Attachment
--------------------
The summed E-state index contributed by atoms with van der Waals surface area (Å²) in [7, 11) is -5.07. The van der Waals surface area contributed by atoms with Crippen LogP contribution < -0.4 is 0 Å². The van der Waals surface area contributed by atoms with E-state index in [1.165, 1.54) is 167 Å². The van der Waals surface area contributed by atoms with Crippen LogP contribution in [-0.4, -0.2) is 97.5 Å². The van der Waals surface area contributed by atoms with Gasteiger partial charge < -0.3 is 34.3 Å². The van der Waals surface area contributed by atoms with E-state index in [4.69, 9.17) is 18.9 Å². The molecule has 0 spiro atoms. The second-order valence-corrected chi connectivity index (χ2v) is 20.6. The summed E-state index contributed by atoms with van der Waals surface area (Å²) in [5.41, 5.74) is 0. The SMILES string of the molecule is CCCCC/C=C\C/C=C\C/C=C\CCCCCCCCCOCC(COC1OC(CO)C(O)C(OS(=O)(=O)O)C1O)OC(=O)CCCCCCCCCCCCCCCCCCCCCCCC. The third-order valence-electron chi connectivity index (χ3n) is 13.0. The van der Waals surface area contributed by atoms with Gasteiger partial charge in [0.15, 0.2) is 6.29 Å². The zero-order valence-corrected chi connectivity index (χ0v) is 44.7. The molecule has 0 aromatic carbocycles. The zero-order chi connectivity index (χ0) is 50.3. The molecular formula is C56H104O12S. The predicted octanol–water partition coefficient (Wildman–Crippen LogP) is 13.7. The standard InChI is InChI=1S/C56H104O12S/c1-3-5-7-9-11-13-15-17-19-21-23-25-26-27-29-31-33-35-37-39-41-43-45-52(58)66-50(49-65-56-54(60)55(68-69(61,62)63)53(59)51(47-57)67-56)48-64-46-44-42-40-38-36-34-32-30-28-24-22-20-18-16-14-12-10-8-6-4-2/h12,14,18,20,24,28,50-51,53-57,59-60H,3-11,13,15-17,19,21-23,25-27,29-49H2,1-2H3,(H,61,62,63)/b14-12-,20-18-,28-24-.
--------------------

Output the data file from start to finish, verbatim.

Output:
The summed E-state index contributed by atoms with van der Waals surface area (Å²) in [7, 11) is -5.07. The van der Waals surface area contributed by atoms with Crippen LogP contribution < -0.4 is 0 Å². The van der Waals surface area contributed by atoms with E-state index in [1.165, 1.54) is 167 Å². The van der Waals surface area contributed by atoms with Crippen LogP contribution in [-0.4, -0.2) is 97.5 Å². The van der Waals surface area contributed by atoms with Gasteiger partial charge < -0.3 is 34.3 Å². The van der Waals surface area contributed by atoms with E-state index in [4.69, 9.17) is 18.9 Å². The molecule has 0 spiro atoms. The second-order valence-corrected chi connectivity index (χ2v) is 20.6. The summed E-state index contributed by atoms with van der Waals surface area (Å²) in [5.41, 5.74) is 0. The SMILES string of the molecule is CCCCC/C=C\C/C=C\C/C=C\CCCCCCCCCOCC(COC1OC(CO)C(O)C(OS(=O)(=O)O)C1O)OC(=O)CCCCCCCCCCCCCCCCCCCCCCCC. The third-order valence-electron chi connectivity index (χ3n) is 13.0. The van der Waals surface area contributed by atoms with Gasteiger partial charge in [0.15, 0.2) is 6.29 Å². The zero-order valence-corrected chi connectivity index (χ0v) is 44.7. The molecule has 0 aromatic carbocycles. The zero-order chi connectivity index (χ0) is 50.3. The molecular formula is C56H104O12S. The predicted octanol–water partition coefficient (Wildman–Crippen LogP) is 13.7. The standard InChI is InChI=1S/C56H104O12S/c1-3-5-7-9-11-13-15-17-19-21-23-25-26-27-29-31-33-35-37-39-41-43-45-52(58)66-50(49-65-56-54(60)55(68-69(61,62)63)53(59)51(47-57)67-56)48-64-46-44-42-40-38-36-34-32-30-28-24-22-20-18-16-14-12-10-8-6-4-2/h12,14,18,20,24,28,50-51,53-57,59-60H,3-11,13,15-17,19,21-23,25-27,29-49H2,1-2H3,(H,61,62,63)/b14-12-,20-18-,28-24-.